When I hear the phrase “grand entrance,” I see richly-dressed VIPs entering a gala event, their arrival announced with trumpet fanfare. Is that what these two verses indicate will happen when we get to heaven?
…Then God will give you a grand entrance (other versions say “rich welcome”) into the eternal Kingdom of our Lord and Savior Jesus Christ. 2 Peter 1:11
To him who is able to keep you from falling and to present you before his glorious presence without fault and with great joy— Jude 24
I will be home at last, where I belong. My Savior and Older Brother, Jesus, will draw me into his incredible embrace, and my Father will throw a lavish party. My dad and brother and grandparents will be there, and oh! what a welcome I’ll receive. Shouldn’t that be incentive enough to keep plugging on faithfully for a few more days?
My cousin, Carolyn Caines, sent me a poem she wrote after reading my July 19 posting based on Psalm 139, and I have permission to share it here with you:
You may get poems every week or check out Carolyn’s web page at: www.carolyncaines.com
After Jesus used his power to cast out a bunch of demons from a wild man into a herd of pigs, how did the villagers respond? They begged him to go away and leave them alone! (Matthew 8:34)
After Jesus exposed the shameful secrets of an outcast Samaritan woman and revealed His own true identity, how did the villagers respond? They believed and begged him to stay on and teach them! (John 4:39-40)
Jesus always created a stir wherever He went. The response of people depended on what was in their hearts. And sometimes the most favorable response was from the most unlikely—a bunch of Samaritans whom the disciples would have just as soon avoided in the first place.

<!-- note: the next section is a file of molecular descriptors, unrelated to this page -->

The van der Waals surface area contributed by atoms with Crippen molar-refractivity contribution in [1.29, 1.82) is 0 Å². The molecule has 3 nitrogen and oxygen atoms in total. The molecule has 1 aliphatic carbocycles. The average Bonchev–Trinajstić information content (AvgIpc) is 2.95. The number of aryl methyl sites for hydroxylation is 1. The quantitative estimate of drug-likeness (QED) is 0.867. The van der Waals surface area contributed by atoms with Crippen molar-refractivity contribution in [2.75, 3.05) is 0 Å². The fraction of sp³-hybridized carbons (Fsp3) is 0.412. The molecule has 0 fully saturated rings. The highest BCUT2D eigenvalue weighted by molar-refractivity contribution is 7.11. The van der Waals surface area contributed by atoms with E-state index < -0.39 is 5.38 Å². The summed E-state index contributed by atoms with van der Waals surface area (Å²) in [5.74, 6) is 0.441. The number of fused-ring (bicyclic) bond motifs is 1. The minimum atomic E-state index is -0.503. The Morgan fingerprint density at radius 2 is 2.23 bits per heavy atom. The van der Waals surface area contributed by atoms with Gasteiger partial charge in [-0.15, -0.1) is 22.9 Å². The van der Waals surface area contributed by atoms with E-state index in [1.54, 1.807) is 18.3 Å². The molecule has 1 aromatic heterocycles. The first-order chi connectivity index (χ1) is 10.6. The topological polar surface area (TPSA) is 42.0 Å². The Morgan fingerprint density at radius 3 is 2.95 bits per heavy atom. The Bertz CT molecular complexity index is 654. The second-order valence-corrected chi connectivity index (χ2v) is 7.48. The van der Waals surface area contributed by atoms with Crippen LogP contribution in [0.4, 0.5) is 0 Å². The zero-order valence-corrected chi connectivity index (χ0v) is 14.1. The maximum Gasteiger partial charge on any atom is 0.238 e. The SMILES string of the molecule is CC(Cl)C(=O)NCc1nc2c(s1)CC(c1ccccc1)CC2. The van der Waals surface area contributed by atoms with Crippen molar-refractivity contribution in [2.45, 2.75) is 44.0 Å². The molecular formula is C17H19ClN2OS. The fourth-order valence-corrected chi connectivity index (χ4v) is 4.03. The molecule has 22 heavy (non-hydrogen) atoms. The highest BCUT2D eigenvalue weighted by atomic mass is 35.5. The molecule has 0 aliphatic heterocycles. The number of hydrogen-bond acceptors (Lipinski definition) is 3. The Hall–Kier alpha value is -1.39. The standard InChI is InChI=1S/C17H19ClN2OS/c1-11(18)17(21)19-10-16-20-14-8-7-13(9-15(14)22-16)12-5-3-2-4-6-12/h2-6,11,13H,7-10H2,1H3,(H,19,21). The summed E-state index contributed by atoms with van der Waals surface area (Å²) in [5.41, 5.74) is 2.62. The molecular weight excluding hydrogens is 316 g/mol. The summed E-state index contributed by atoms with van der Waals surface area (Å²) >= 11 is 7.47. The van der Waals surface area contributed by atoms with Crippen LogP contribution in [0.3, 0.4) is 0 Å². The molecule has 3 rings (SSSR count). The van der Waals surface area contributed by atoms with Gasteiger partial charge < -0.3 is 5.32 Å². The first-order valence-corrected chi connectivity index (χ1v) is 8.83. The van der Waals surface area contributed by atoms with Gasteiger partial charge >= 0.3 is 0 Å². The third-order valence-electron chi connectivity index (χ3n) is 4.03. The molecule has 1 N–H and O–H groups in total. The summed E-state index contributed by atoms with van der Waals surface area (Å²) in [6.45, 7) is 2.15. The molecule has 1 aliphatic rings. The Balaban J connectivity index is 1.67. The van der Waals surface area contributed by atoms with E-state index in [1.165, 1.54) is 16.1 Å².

He came into the very world he created, but the world didn’t recognize him. He came to his own people, and even they rejected him. But to all who believed him and accepted him, he gave the right to become children of God.
(John 1:10-12 NLT)
What is my own response, and yours, to Jesus, really? There can be no neutral ground.
When Jesus saw crowds of needy people, he mixed a couple of metaphors to describe them: sheep without a shepherd, and crops ready to be harvested. In either case, decisive measures were required: First he told his disciples to pray that someone would go (Matthew 9:38), but in the next verse (Mt 10:1 and on) he tells them that they will be the ones!
As I read chapter 10 this morning, I jotted down the main principles Jesus gave as he commissioned them:
–Go! Proclaim the Kingdom of God! Give freely!
–Don’t worry about your needs. God will provide.
–Expect suffering, but don’t fear or worry. God will be responsible for you and the outcome of your work.
–Stay faithful and focused, not distracted by family ties, personal ambition or the desire for comfort.
–You will be rewarded!
At that point, a great song came to mind:
“Come and join the reapers, all the Kingdom seekers,
Laying down their lives to find them in the end.
Come and share the harvest; help to light the darkness;
For the Lord is calling faithful men.” (by Twila Paris)